China, November 30, 1999
Be sure to take ear plugs on a Chinese train
Haven ridden from the Atlantic to
the Pacific on all manner of Iron Horses, including a few in my home
country, I'd like to think of myself as an expert on trans. With the
10,000+ kilometers of experience, including a stint on the Trans-Siberian,
I feel qualified to say that Chinese trains are the most annoying I've
ever traveled on.
Now its not because they are old or ill maintained, on the contrary, they are second only to the Warsaw-Vilnius train in modern amenities and plush surroundings. The trains are much newer and better maintained than any Russian train I've ever experienced. Like the Russian trains, they are also very punctual (too punctual if you ask me!), leaving and arriving exactly on time. Oh and unlike any train in the West, the restaurant car in a Chinese train is worth every quai.
No, it's the Chinese on board and the policies of the conductor that gets my goat. First, unlike and self-respecting Russian, the Chinese seem completely incapable of shutting the doors between train cars, so all the noise, dirt, and cold air sweeps through the cabins. Then, they smoke everywhere, with ashes and butts dropped casually on the floor. Finally, there must be a questionnaire filled out before they buy a ticket, cuz somehow loud snores are heard form at least one person per compartment.
If it were only the ill manners of the people, I would adapt and accept the Chinese train experience, but then the conductors have to play God and really piss me off. They turn on crappy Chinese music, and I mean so bad even the Chinese wince, the second the train starts to roll, never turning it off until they turn out the lights. Yes, the conductors turn out all the lights, throwing the whole wagon into darkness at exactly 10 pm, whether you like it or not. They know your bedtime better than you do, apparently.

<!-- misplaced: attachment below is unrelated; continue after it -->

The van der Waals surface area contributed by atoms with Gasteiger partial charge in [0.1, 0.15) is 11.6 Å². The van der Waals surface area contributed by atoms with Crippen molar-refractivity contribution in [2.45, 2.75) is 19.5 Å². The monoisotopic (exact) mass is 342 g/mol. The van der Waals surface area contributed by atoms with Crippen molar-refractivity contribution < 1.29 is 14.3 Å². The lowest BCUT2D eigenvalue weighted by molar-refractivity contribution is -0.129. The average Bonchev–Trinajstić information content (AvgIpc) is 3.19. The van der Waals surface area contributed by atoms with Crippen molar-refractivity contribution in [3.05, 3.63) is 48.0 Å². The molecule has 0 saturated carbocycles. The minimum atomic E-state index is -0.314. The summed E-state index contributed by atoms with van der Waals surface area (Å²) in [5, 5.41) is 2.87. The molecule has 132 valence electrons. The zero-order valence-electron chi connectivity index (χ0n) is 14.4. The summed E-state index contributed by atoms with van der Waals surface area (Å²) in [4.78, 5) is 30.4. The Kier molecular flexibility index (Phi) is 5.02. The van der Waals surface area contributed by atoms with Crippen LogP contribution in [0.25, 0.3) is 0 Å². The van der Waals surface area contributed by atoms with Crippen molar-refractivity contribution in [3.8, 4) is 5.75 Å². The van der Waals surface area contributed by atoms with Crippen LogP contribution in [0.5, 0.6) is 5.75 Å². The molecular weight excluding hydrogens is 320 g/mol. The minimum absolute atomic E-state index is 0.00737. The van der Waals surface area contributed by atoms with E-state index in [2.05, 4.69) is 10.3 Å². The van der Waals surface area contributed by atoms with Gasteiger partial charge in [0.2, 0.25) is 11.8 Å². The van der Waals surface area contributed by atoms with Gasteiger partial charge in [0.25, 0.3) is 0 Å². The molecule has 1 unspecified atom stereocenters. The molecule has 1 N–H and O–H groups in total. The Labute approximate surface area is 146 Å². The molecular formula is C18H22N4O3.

It's not bad enough that they tell you to sleep so early, they turn on the lights and the music at the painfully early hour of 6:30 am. That's when the real fun starts. Everyone crowds around the toilets and the room with two sinks for washing. The toilets are simple 'Asian' toilets, with a convenient handle to keep ya from falling in. The sinks are a little trickier since they train onto the floor, with the water sloshing around until the train turns a bend, and it can escape through a hole in the floor.
Luckily, I've only taken three trains in China, though each was an overnight train, and I don't plan on returning to experience any more. I'll leave the Chinese train experience to the Chinese, who seem to endure it a bit better than me. I'm outta here for the joys of Thailand's trains, which I'm sure will be even more intense.